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“You enter the extraordinary by way of the ordinary.” ~Frederick Buechner

Thursday, March 30, 2017

Overview Setting: Ground Breaking

Workshop: An Introduction to Writing for Children and Young Adults

“The strongest writers have always been the ones with a well-defined sense of place……Or a knowing of landscape, as something alive with personality, breathing.” Joy Harjo

Setting grounds a story in place, in time, and in perspective. The reader has an immediate center of expectation, whether or not the writer intends to change it. Are we in a jungle, or on a ship? Are we on an immigrant ship in the 1880’s, or are we on a deluxe cruise ship a century later? To place a large swimming pool on center deck would be considered ludicrous for the immigrant ship, unless now the immigrants are space-bound to another galaxy. Ship denotes a voyage, but the details of the setting will influence what kind of experience our characters are living through.

Either we begin from the inside out by imagining the location of our setting visually and finding the right pieces to fit, or begin from a natural habitat and focus on the specifics that define the unique atmosphere and story questions that impact the characters.

One way to achieve this perspective is to construct a place—“real or invented”—rather than describe it. Choosing specific details enables us to impress the landscape on readers and connect them to the meaning of our world. And to the age of your readers. Ages 4 and up can relate to the space ship in Wall-E. The spaceship to Avatar requires an YA audience and up to fully identify the nuances of its atmosphere.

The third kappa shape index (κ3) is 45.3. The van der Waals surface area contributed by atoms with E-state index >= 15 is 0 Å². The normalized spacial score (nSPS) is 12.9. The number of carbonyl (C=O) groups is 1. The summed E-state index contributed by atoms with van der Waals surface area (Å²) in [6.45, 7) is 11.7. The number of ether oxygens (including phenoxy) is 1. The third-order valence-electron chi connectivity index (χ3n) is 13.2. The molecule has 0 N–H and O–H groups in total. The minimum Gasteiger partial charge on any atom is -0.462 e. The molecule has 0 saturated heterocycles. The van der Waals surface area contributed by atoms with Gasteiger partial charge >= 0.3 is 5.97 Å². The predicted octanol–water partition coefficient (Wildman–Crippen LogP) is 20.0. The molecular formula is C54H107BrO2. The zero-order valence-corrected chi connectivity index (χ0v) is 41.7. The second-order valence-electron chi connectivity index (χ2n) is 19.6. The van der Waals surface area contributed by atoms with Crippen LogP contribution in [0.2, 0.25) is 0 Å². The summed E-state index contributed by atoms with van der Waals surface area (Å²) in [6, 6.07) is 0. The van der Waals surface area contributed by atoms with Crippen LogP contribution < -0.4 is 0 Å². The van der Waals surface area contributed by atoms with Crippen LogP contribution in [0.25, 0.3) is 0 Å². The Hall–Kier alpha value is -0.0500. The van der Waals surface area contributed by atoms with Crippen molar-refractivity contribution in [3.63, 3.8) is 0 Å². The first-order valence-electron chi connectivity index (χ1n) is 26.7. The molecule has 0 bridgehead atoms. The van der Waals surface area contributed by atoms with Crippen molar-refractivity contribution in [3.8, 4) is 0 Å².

There is such a variety of possibilities that we can easily get lost in the world-building details and neglect the emotional connections. Or the details can drown out the story unless we focus the view.

Some Setting Functions:
            Clarifies conflict: Charlotte’s Web, Witch of Blackbird Pond
Antagonist: Incredible Journey, Julie of the Wolves, Island of the Blue Dolphins
            Illuminates Character: Anne Frank
            Mood: Bewoulf
            Symbol: Must be repeated throughout the story—Listening Silence

Action Steps:

1.     For the age category of your audience identify some books that match the above categories.

2.     Look over the books you read the most for your proposed age group. Do one of the above categories show up multiple times?

Share: What setting habitats draw your interest.

                                               Read deep, marcy

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"The Seeker" Rachel Marks | Content Copyright Marcy Weydemuller | Site by Eagle Designs
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